Reducing PTSD Symptoms: Propranolol Before Reactivation Therapy
At 6-month follow-up, the propranolol group had lower mean Clinician-Administered PTSD Scale scores and lower mean PTSD Checklist-Specific scores compared with the placebo group.
In adults with long-standing post-traumatic stress disorder (PTSD), propranolol administered before a brief memory reactivation session once weekly for 6 consecutive weeks reduced PTSD symptoms, according to the results of a study published in the American Journal of Psychiatry.
In this randomized controlled trial, 60 adults with PTSD for at least 6 consecutive months and a score of >44 on the PTSD Checklist-Specific were randomly assigned to receive reactivation therapy with propranolol or placebo weekly over 6 consecutive weeks. Participants received either propranolol or placebo 90 minutes prior to a brief memory reactivation session. PTSD symptoms were evaluated with the Clinician-Administered PTSD Scale and PTSD Checklist-Specific 1-week before and after treatment.
After adjustment for pretreatment values, mean reductions in Clinician-Administered PTSD Scale scores from baseline were significantly greater in the propranolol group compared with the placebo group (estimated between-group difference 11.50; P =.034). In an intention-to-treat analysis, the Clinician-Administered PTSD Scale improvements were 38% in the propranolol group and 24% in the placebo group.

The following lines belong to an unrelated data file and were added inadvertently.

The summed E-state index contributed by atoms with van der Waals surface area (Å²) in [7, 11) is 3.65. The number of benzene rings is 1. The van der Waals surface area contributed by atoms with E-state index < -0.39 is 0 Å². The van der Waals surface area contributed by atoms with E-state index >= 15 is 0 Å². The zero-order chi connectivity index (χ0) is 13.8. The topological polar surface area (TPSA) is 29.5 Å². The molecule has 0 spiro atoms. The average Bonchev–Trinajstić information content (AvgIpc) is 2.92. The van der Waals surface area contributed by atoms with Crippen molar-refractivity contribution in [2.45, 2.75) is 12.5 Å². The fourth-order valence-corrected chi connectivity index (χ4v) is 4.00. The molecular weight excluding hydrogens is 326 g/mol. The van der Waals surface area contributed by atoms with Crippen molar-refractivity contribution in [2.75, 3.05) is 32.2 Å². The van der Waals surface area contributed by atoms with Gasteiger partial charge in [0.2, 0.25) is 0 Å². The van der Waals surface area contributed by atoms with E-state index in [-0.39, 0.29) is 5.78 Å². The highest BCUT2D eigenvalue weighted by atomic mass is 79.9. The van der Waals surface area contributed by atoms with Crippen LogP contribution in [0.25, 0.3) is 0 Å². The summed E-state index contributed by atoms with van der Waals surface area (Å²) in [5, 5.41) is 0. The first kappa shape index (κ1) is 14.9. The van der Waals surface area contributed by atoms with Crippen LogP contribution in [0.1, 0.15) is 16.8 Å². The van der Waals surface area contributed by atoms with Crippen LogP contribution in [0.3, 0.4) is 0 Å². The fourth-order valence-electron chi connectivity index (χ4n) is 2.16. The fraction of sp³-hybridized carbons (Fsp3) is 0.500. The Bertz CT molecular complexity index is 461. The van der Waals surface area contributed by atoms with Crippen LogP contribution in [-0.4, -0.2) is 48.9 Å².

The results for PTSD Checklist-Specific scores were similar. The mean reductions in PTSD Checklist-Specific scores from baseline were significantly greater in the propranolol group compared with the placebo group (estimated between-group difference 16.30; P =.037). In the intent-to-treat analysis, there was a 56% reduction in the propranolol group and a 15% reduction in the placebo group.
At 6-month follow-up, the propranolol group (n=9) had lower mean Clinician-Administered PTSD Scale scores (52.0 vs 69.2) and lower mean PTSD Checklist-Specific scores (38.4 vs 69.0) compared with the placebo group (n=5).
”The effect sizes obtained for pre-reactivation propranolol in our study compare well to those obtained with the best evidence-based treatment for PTSD, namely, cognitive-behavioral therapy, as well as those obtained with the most recommended pharmacological treatment for PTSD, namely, SSRIs [selective serotonin reuptake inhibitors],” the researchers wrote. “Should these results be replicated in further studies, propranolol blockade of reconsolidation may become a new therapy for some patients with PTSD.”
Brunet A, Saumier D, Liu A, Streiner DL, Tremblay J, Pitman RK. Reduction of PTSD symptoms with pre-reactivation propranolol therapy: a randomized controlled trial [published online January 12, 2018]. Am J Psychiatry. doi:10.1176/appi.ajp.2017.17050481